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Poirot helps ‘crowd-fund’ derelict east London dock into new arts, enterprise and nature hub

General Logistics Business News

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Poirot helps ‘crowd-fund’ derelict east London dock into new arts, enterprise and nature hub

May 08, 2012  

He’s spent 22 years unlocking clues as TV detective Hercule Poirot, but now actor David Suchet is fronting a campaign to revive an historic dock in east London. Tucked away in the neglected industrial hinterland between Canary Wharf and the Olympic Park, Cody Dock on the River Lea has been forgotten and sealed off for decades. Now, without a penny of government money, the dock is being turned into a hub for London’s creatives, ramblers and nature-lovers. The charity behind the plans, Gasworks Dock Partnership, is raising money for the scheme via, a new crowd-funding website which enables anyone to pledge support for community building projects hit by the economic downturn. 

Like Wikipedia, the concept is that ‘many hands make light work’, with projects attracting funding from a mix of individual supporters, businesses and grant bodies. Spacehive aims to help people to take planning into their own hands. Since launching just 2 months ago, the social business has enjoyed backing from an unlikely array of figures – including RIBA, Tesco and Stephen Fry. And now Suchet is involved, backing Cody Dock’s transformation alongside comedian Andi Orshi and Billy Bragg, the singer and left-wing activist. Bragg’s grandfather worked on the dock when it serviced a thriving gasworks, before being closed in the early sixties. The 2.5 acre scheme would be the first spark of regeneration in the raw Lower Lea valley.  While Canary Wharf Group has invested billions of private money in nearby Docklands and taxpayers have funded £9.3 billion of Olympic regeneration, the area near the mouth of London’s second river has been neglected for decades.
The aim is to open the dock before the Olympics. Over £56k has already been raised but with just 37 days left until their funding deadline they are reaching out to Londoners-at-large to help them raise the remaining £83k. The project is the brainchild of Simon Myers, a former artist, who hopes to create a new cut-price home for the capital’s creative community in the industrial Lower Lea. Myers said: “We’ve got our hands on the most amazing space here. For decades Cody Dock has been a hidden secret. With your help we can not only open it up but create a really exciting new place for Londoners to enjoy.”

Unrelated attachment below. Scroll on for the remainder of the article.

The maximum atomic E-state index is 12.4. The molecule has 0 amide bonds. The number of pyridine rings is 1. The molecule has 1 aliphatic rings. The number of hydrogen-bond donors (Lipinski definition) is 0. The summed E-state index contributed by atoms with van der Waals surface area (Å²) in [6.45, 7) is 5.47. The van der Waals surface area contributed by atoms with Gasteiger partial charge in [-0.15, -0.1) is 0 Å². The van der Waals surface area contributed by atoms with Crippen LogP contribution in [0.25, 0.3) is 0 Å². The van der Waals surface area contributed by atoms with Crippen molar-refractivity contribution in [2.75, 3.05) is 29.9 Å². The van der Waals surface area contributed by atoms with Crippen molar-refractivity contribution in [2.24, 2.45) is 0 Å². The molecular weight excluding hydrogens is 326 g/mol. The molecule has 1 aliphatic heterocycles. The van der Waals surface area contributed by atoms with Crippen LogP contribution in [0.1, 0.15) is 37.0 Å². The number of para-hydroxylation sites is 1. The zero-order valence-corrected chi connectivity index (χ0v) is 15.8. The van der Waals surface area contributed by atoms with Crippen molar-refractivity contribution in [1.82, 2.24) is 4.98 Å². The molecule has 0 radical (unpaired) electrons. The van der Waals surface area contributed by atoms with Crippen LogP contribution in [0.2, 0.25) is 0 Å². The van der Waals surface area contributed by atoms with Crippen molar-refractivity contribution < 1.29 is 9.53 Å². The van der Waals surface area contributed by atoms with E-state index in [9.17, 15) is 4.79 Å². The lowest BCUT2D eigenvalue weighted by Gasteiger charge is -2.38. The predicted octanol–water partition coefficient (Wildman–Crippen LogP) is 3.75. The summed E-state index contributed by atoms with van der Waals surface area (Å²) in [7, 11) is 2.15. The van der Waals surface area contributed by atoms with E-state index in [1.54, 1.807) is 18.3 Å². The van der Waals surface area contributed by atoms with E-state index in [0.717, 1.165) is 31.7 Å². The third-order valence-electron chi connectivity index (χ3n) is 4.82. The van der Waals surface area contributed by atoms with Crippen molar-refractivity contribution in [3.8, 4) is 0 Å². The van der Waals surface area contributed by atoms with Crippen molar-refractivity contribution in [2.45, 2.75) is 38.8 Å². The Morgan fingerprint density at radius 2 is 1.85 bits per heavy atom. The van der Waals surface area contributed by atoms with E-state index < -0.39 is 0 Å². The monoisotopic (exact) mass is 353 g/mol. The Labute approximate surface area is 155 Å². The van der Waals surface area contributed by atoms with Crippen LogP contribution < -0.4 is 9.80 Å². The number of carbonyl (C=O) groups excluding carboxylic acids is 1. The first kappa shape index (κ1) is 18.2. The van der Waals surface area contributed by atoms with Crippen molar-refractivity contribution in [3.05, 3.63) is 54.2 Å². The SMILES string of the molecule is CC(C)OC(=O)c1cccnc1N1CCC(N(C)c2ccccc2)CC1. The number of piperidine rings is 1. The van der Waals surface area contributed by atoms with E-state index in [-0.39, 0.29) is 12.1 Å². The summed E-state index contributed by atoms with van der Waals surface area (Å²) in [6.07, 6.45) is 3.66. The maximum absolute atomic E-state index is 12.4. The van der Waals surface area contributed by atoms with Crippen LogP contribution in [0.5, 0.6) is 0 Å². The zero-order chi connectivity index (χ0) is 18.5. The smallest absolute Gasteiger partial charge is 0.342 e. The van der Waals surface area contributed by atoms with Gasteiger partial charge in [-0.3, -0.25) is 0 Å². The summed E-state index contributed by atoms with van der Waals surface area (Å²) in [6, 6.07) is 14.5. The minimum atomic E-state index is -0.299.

Cody Dock is the capital’s first development project to try crowd-funding its plans. It follows the success last month of Spacehive’s pilot – a new community centre in South Wales. The project attracted cash pledges from around the globe, after capturing the imagination of Stephen Fry, Griff Rhys Jones and Sam Warburton – captain of Wales’ 6 Nations-winning rugby team. The approach has recently become popular in the states, where New Yorkers successfully used it to fund the Lowline – an underground park. Spacehive’s next projects include a dog gym in Redbridge, a forest garden in Stockwell, and a clutch of outdoor kitchens dotted around the capital.
Actor David Suchet, a keen boater and chairman of the River Thames Alliance, praised the initiative: “One of London’s most historic docks currently sits behind lock and key in a neglected corner of the capital. This brilliant grassroots project will reinvent it as a vibrant home for artists, entrepreneurs, and boaters. Not only that, opening Cody Dock will complete an epic 26-mile walk along the banks of London’s second river, the Lea.  Suddenly people will be able to walk all the way from Hertfordshire to the Thames. The capital has a wonderful network of waterways that allow people to explore and relax amid the metropolitan bustle.  Cody Dock is the missing piece in the jigsaw. I hope people will dig deep so we can unlock it for all to enjoy.” founder Chris Gourlay believes the crowd-funding model could help solve many of the funding issues around local community projects. He said: “Cody Dock is a great example of how communities can use crowd-funding to cut through the inertia of the planning system.”
Local MP Stephen Timms said the project would help to revive Newham: “Cody Dock is a hidden gem.  Bypassed by successive regeneration initiatives, it is now set to be transformed into a vibrant, creative place, generating dozens of jobs.  It is pioneering a ‘crowd-sourcing’ model of community-based fundraising, alongside the local authority, business and philanthropic support.”
James Lazarus, head of property at British Waterways, said: “It is great to see Cody Dock coming back into use. It is a wonderful sign of the way that The Waterways are helping to bring the Lower Lea Valley back to life.”
Liz Peace, Chief Executive of the British Property Federation and an adviser to Spacehive said: “The reality is nearly £300m of funding for capital public space developments has been lost since the downturn. Enabling the public to take direct action through could help ensure vital improvements go ahead by channeling funding from companies and individuals.”



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